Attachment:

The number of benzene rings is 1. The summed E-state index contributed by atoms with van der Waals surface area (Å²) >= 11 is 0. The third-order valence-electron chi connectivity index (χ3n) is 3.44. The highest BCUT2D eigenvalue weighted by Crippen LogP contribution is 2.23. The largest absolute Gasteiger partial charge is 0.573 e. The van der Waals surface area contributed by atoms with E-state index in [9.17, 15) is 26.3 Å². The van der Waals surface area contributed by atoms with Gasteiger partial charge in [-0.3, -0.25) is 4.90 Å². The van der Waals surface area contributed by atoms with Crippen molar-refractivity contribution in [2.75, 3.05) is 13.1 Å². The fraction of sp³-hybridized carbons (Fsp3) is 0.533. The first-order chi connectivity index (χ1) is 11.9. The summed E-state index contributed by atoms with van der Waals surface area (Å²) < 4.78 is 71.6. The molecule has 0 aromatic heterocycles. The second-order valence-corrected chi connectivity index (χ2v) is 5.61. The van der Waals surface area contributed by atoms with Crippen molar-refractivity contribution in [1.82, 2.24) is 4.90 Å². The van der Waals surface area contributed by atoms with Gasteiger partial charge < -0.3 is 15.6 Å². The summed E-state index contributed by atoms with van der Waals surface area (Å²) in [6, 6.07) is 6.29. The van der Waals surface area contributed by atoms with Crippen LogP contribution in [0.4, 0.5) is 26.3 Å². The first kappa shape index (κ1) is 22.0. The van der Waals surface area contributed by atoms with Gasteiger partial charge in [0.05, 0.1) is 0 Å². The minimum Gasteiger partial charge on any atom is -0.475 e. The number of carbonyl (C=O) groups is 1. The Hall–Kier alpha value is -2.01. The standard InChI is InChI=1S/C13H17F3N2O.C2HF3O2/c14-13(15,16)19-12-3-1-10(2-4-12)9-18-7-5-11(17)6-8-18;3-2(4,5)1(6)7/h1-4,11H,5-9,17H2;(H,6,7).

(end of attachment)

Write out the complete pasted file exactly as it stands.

The number of benzene rings is 1. The summed E-state index contributed by atoms with van der Waals surface area (Å²) >= 11 is 0. The third-order valence-electron chi connectivity index (χ3n) is 3.44. The highest BCUT2D eigenvalue weighted by Crippen LogP contribution is 2.23. The largest absolute Gasteiger partial charge is 0.573 e. The van der Waals surface area contributed by atoms with E-state index in [9.17, 15) is 26.3 Å². The van der Waals surface area contributed by atoms with Gasteiger partial charge in [-0.3, -0.25) is 4.90 Å². The van der Waals surface area contributed by atoms with Crippen molar-refractivity contribution in [2.75, 3.05) is 13.1 Å². The fraction of sp³-hybridized carbons (Fsp3) is 0.533. The first-order chi connectivity index (χ1) is 11.9. The summed E-state index contributed by atoms with van der Waals surface area (Å²) < 4.78 is 71.6. The molecule has 0 aromatic heterocycles. The second-order valence-corrected chi connectivity index (χ2v) is 5.61. The van der Waals surface area contributed by atoms with Crippen molar-refractivity contribution in [1.82, 2.24) is 4.90 Å². The van der Waals surface area contributed by atoms with Gasteiger partial charge < -0.3 is 15.6 Å². The summed E-state index contributed by atoms with van der Waals surface area (Å²) in [6, 6.07) is 6.29. The van der Waals surface area contributed by atoms with Crippen LogP contribution in [0.4, 0.5) is 26.3 Å². The first kappa shape index (κ1) is 22.0. The van der Waals surface area contributed by atoms with Gasteiger partial charge in [0.05, 0.1) is 0 Å². The minimum Gasteiger partial charge on any atom is -0.475 e. The number of carbonyl (C=O) groups is 1. The Hall–Kier alpha value is -2.01. The standard InChI is InChI=1S/C13H17F3N2O.C2HF3O2/c14-13(15,16)19-12-3-1-10(2-4-12)9-18-7-5-11(17)6-8-18;3-2(4,5)1(6)7/h1-4,11H,5-9,17H2;(H,6,7).